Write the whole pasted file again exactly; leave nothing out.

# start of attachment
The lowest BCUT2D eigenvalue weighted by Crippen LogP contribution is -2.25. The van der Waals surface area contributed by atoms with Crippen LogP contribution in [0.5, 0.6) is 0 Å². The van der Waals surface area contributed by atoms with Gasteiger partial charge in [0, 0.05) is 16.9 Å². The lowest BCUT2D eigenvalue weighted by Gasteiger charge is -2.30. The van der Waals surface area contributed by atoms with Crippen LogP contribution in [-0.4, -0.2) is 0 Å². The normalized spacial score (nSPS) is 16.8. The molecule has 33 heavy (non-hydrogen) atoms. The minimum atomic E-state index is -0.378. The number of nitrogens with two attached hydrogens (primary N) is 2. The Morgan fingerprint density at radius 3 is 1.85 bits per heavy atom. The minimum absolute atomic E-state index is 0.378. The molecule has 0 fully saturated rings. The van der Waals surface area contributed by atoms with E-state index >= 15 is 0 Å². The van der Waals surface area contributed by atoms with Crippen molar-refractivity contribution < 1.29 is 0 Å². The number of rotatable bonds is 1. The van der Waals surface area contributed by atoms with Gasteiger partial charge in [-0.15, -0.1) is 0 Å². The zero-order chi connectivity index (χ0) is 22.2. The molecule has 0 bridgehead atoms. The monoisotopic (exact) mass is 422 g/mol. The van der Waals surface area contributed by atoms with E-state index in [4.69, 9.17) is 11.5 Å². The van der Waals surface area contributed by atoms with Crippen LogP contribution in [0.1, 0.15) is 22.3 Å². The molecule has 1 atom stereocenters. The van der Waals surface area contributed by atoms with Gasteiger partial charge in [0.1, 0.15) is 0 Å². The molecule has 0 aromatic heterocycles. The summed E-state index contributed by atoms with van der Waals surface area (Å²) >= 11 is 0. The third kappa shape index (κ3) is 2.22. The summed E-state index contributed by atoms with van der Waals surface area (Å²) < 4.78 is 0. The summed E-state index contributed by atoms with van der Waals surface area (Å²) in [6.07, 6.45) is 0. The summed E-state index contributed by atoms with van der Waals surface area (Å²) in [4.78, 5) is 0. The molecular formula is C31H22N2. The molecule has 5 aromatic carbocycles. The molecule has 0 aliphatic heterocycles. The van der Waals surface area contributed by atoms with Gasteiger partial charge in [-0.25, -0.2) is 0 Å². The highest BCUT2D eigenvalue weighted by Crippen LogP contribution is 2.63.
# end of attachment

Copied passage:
The lowest BCUT2D eigenvalue weighted by Crippen LogP contribution is -2.25. The van der Waals surface area contributed by atoms with Crippen LogP contribution in [0.5, 0.6) is 0 Å². The van der Waals surface area contributed by atoms with Gasteiger partial charge in [0, 0.05) is 16.9 Å². The lowest BCUT2D eigenvalue weighted by Gasteiger charge is -2.30. The van der Waals surface area contributed by atoms with Crippen LogP contribution in [-0.4, -0.2) is 0 Å². The normalized spacial score (nSPS) is 16.8. The molecule has 33 heavy (non-hydrogen) atoms. The minimum atomic E-state index is -0.378. The number of nitrogens with two attached hydrogens (primary N) is 2. The Morgan fingerprint density at radius 3 is 1.85 bits per heavy atom. The minimum absolute atomic E-state index is 0.378. The molecule has 0 fully saturated rings. The van der Waals surface area contributed by atoms with E-state index >= 15 is 0 Å². The van der Waals surface area contributed by atoms with Crippen molar-refractivity contribution < 1.29 is 0 Å². The number of rotatable bonds is 1. The van der Waals surface area contributed by atoms with Gasteiger partial charge in [-0.15, -0.1) is 0 Å². The zero-order chi connectivity index (χ0) is 22.2. The molecule has 0 bridgehead atoms. The monoisotopic (exact) mass is 422 g/mol. The van der Waals surface area contributed by atoms with E-state index in [4.69, 9.17) is 11.5 Å². The van der Waals surface area contributed by atoms with Crippen LogP contribution in [0.1, 0.15) is 22.3 Å². The molecule has 1 atom stereocenters. The van der Waals surface area contributed by atoms with Gasteiger partial charge in [0.1, 0.15) is 0 Å². The molecule has 0 aromatic heterocycles. The summed E-state index contributed by atoms with van der Waals surface area (Å²) >= 11 is 0. The third kappa shape index (κ3) is 2.22. The summed E-state index contributed by atoms with van der Waals surface area (Å²) < 4.78 is 0. The summed E-state index contributed by atoms with van der Waals surface area (Å²) in [6.07, 6.45) is 0. The summed E-state index contributed by atoms with van der Waals surface area (Å²) in [4.78, 5) is 0. The molecular formula is C31H22N2. The molecule has 5 aromatic carbocycles. The molecule has 0 aliphatic heterocycles. The van der Waals surface area contributed by atoms with Gasteiger partial charge in [-0.25, -0.2) is 0 Å². The highest BCUT2D eigenvalue weighted by Crippen LogP contribution is 2.63.